I strongly believe that children are better off the more people love them, but also that they need stability.
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  #15  
Old 06-06-2013, 05:36 PM
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Originally Posted by Ssandra View Post
I think this is a good practice in any relationship, mono, poly or anything in between or beyond.
Indeed. Even after 4 years we need to be sensitive in front of our partner's daughter. She accepts what is but does NOT want it rubbed in her face. Especially now that she has turned 12 and is starting to deal with her own growing up issues....
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  #16  
Old 06-06-2013, 05:37 PM
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I agree-I was a "single" mom for the 1st 6 years of my oldest child's life (she's now 21).
I find that the stage of "i'm considering this person but do'nt know yet" is just confusing for the kids.
Kids are more prone (in their own lives as example) to simple "make a friend". They don't rationalize or go through a "dating" period.

My youngest for example will tell us after a day at the park about her "new best friends"-children she is unlikely to ever see again-but they were her best friends because they played nicely with her that day at the park.
And she will look for them repeatedly when we return to the park, sometimes being so emotional over them not being there that she is brought to tears.

So when a potential lover comes into the picture-she attaches immediately. To her they are a part of her family. When it doesn't work out and they disappear, she is distraught to have lost a part of her "family".

easier to just avoid that and not bring people around her until they ARE part of her "extended family"
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  #17  
Old 06-06-2013, 08:34 PM
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Originally Posted by Ssandra View Post
My parents just referred to them as good friends, nothing more.

It was a way for us to show respect (my parents were big on the respect through names thing, I personally disagree) to people without having to call them sir or something quite that formal.
LoL... yeah. My parents SO weren't into that. My friends' parents were always so shocked when I'd call them by their first names instead of Mr. and Mrs. So-and-so. That's just how it had always been with friends of the family, and of course my own friends. I'm not sure I even realized non-teachers had those proper titles until I was much older...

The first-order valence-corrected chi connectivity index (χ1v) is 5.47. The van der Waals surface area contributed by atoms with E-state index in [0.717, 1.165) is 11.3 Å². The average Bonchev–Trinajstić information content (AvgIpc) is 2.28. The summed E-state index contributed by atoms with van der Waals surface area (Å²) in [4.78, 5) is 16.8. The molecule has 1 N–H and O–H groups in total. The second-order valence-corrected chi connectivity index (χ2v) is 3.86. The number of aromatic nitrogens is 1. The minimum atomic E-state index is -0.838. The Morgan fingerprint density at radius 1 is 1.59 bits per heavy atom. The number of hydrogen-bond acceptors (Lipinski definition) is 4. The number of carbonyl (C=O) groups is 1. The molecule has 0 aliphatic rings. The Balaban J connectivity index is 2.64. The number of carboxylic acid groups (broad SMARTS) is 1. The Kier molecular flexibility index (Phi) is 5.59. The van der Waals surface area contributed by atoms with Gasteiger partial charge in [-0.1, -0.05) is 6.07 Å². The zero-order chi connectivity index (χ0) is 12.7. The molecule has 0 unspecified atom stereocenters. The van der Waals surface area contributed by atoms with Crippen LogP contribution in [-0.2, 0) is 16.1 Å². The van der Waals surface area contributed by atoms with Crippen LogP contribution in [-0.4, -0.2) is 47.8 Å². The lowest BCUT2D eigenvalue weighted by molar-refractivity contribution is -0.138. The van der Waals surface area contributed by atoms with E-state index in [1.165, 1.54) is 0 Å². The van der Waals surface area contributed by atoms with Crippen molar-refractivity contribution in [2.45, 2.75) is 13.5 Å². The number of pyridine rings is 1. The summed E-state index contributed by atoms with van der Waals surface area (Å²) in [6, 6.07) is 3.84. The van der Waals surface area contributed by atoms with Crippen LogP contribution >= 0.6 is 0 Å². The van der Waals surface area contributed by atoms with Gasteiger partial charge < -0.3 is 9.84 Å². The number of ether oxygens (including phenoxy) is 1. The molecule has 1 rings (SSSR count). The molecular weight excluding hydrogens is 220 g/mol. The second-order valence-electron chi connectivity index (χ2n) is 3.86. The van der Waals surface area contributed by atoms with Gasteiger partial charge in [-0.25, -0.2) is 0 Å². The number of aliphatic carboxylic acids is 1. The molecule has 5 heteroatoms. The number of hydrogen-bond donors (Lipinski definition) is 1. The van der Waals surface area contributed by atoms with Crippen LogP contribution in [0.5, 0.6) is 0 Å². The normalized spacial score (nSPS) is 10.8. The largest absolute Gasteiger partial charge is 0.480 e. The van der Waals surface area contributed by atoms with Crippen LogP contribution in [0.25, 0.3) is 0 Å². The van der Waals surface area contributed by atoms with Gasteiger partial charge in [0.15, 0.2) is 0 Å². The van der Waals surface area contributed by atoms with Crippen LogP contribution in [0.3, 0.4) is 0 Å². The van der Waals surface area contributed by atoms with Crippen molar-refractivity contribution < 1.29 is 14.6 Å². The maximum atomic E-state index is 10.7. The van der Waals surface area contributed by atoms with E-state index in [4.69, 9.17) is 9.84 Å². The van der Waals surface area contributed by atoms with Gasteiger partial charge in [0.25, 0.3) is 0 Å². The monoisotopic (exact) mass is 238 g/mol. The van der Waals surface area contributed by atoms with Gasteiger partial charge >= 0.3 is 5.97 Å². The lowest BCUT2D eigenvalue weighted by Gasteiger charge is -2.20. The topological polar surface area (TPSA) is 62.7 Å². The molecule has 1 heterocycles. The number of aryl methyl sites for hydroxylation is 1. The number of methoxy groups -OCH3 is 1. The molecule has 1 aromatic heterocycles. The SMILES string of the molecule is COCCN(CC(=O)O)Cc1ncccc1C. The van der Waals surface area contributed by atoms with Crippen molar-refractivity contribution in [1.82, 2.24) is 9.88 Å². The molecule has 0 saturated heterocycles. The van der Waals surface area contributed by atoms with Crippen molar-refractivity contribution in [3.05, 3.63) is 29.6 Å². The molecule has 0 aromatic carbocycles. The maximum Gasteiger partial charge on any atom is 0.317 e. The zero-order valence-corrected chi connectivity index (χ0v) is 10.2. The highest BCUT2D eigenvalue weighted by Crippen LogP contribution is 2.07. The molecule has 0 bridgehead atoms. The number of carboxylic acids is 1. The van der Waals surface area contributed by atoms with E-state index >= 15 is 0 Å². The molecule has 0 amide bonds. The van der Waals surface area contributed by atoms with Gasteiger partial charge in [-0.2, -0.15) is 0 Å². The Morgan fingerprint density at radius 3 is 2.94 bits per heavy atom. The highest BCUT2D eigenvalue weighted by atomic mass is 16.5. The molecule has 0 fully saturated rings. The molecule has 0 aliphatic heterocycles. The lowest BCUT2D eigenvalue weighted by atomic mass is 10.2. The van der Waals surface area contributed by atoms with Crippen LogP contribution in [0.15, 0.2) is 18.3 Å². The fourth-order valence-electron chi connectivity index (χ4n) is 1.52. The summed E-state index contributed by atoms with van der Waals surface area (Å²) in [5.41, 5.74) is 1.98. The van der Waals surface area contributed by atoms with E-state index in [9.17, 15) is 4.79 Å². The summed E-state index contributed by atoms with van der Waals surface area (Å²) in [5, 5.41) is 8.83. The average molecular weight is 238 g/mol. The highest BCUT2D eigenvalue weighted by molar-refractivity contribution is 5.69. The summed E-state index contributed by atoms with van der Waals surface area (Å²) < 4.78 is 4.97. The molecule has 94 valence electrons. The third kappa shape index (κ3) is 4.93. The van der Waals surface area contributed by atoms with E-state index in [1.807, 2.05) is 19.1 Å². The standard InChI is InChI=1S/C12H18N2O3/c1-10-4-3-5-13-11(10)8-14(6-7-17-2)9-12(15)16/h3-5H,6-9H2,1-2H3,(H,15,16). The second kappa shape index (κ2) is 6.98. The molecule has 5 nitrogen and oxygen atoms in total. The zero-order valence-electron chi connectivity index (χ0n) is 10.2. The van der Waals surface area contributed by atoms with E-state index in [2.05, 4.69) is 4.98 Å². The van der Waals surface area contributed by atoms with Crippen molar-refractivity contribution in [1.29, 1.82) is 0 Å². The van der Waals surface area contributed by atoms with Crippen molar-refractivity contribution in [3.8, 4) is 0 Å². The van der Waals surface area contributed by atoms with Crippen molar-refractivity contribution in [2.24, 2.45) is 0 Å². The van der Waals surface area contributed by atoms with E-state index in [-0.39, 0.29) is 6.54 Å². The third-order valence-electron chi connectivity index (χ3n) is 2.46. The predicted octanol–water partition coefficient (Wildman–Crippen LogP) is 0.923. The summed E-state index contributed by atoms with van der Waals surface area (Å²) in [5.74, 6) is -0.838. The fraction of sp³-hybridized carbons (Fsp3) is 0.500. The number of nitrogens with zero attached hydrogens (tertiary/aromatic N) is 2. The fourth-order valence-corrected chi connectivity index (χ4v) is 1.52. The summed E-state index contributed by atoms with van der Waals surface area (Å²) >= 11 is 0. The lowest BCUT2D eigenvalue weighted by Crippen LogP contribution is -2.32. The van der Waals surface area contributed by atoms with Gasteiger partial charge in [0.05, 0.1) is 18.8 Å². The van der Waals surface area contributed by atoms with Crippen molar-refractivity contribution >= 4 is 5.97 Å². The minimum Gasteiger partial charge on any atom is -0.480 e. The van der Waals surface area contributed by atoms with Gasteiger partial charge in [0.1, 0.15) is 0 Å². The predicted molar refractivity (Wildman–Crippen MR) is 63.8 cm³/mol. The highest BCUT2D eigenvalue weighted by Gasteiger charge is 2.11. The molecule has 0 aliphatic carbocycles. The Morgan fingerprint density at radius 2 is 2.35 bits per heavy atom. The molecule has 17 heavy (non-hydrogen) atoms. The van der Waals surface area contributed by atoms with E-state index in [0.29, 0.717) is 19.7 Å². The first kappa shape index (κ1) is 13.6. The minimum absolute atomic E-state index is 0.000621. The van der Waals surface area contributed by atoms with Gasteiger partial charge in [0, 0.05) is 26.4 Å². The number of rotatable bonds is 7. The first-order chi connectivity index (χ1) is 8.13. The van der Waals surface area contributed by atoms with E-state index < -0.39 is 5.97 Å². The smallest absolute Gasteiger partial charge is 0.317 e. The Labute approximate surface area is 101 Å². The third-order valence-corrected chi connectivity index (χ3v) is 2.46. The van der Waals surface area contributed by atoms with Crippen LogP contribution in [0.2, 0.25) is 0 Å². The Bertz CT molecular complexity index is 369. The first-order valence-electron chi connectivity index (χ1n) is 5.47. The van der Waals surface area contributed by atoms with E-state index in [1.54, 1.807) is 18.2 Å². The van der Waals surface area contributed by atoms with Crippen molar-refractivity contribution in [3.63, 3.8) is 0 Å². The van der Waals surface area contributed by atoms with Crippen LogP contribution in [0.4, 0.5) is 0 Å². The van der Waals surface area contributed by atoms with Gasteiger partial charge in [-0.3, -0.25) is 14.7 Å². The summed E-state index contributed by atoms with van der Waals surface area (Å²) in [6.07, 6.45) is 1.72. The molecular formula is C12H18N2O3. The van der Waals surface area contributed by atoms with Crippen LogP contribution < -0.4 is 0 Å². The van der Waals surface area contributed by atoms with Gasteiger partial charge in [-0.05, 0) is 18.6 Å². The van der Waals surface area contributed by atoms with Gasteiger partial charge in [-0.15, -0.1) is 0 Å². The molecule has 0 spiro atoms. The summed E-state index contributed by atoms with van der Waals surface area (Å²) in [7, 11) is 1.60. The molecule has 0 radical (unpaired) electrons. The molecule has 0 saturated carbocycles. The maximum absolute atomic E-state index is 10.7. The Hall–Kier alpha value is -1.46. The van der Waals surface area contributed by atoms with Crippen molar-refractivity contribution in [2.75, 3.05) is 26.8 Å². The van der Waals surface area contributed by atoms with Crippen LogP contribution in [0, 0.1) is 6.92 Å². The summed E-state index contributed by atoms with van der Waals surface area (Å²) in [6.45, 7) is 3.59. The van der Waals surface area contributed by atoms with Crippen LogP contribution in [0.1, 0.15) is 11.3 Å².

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Last edited by SchrodingersCat; 06-06-2013 at 08:37 PM.
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  #18  
Old 06-07-2013, 03:41 AM
Maleficent Maleficent is online now
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My girlfriends kids all call me something different.

Her oldest son calls me Mrs. Lastname. Her oldest daughter refers to me by my first name. Her younger daughter calls me mom. Her youngest son midy just taps my shoulder or tugs my arm. Lol

My kids all call her by her first name.
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  #19  
Old 06-07-2013, 09:08 PM
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Kiddo, Fly's son whom I've been parenting for almost 7 years, calls me by my first name, or sometimes introduces me as his "semi-stepmom." He reeeeeaaaally wants Fly and I to get married (I don't know how we've managed to raise such a little republican), and his carrot is that I can't be a real stepmom unless we walk the aisle. Too bad that will never happen!

Moonlight's daughter is older than I, and her granddaughter doesn't really talk much beyond baby babble yet. But we refer to me by my first name when I'm around her.

My parents had about 4 or 5 couples who were very close friends, and I called them all aunt and uncle. I still do, and refer to their kids as my cousins. It doesn't seem weird to me, but then again, I was never forced or told to call them that. It was all very natural and normal, and to this day I address my christmas cards to "Aunt Rosie and Uncle David" or whoever.
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  #20  
Old 06-10-2013, 08:15 PM
kittenkittykat kittenkittykat is offline
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Well we have that my partners daughter call me Emmaw which is Hebrew for mommy. And that basically at this stage since she is young that we would keep it that way for the children until they are old enoughto understand and can handle the facts.